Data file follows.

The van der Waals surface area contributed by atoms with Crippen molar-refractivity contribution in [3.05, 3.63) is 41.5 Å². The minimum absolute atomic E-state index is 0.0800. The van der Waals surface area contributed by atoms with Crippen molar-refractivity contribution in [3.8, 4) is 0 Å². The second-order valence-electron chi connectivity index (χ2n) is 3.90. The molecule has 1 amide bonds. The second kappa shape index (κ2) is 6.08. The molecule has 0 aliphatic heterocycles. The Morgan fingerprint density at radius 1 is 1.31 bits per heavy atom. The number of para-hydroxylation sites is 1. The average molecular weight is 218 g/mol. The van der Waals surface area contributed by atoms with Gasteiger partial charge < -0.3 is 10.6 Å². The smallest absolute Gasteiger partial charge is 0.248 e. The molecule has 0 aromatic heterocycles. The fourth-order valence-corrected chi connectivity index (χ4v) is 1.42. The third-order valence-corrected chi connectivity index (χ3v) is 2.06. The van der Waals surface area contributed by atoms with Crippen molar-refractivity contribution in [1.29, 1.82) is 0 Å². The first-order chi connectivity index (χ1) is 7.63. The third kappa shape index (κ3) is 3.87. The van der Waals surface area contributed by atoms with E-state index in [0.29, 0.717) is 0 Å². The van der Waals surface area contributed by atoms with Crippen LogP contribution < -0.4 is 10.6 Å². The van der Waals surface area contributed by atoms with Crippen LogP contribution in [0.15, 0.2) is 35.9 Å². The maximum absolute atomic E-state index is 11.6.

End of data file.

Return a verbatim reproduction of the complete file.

The van der Waals surface area contributed by atoms with Crippen molar-refractivity contribution in [3.05, 3.63) is 41.5 Å². The minimum absolute atomic E-state index is 0.0800. The van der Waals surface area contributed by atoms with Crippen molar-refractivity contribution in [3.8, 4) is 0 Å². The second-order valence-electron chi connectivity index (χ2n) is 3.90. The molecule has 1 amide bonds. The second kappa shape index (κ2) is 6.08. The molecule has 0 aliphatic heterocycles. The Morgan fingerprint density at radius 1 is 1.31 bits per heavy atom. The number of para-hydroxylation sites is 1. The average molecular weight is 218 g/mol. The van der Waals surface area contributed by atoms with Gasteiger partial charge < -0.3 is 10.6 Å². The smallest absolute Gasteiger partial charge is 0.248 e. The molecule has 0 aromatic heterocycles. The fourth-order valence-corrected chi connectivity index (χ4v) is 1.42. The third-order valence-corrected chi connectivity index (χ3v) is 2.06. The van der Waals surface area contributed by atoms with Crippen molar-refractivity contribution in [1.29, 1.82) is 0 Å². The first-order chi connectivity index (χ1) is 7.63. The third kappa shape index (κ3) is 3.87. The van der Waals surface area contributed by atoms with E-state index in [0.29, 0.717) is 0 Å². The van der Waals surface area contributed by atoms with Crippen LogP contribution < -0.4 is 10.6 Å². The van der Waals surface area contributed by atoms with Crippen LogP contribution in [0.15, 0.2) is 35.9 Å². The maximum absolute atomic E-state index is 11.6.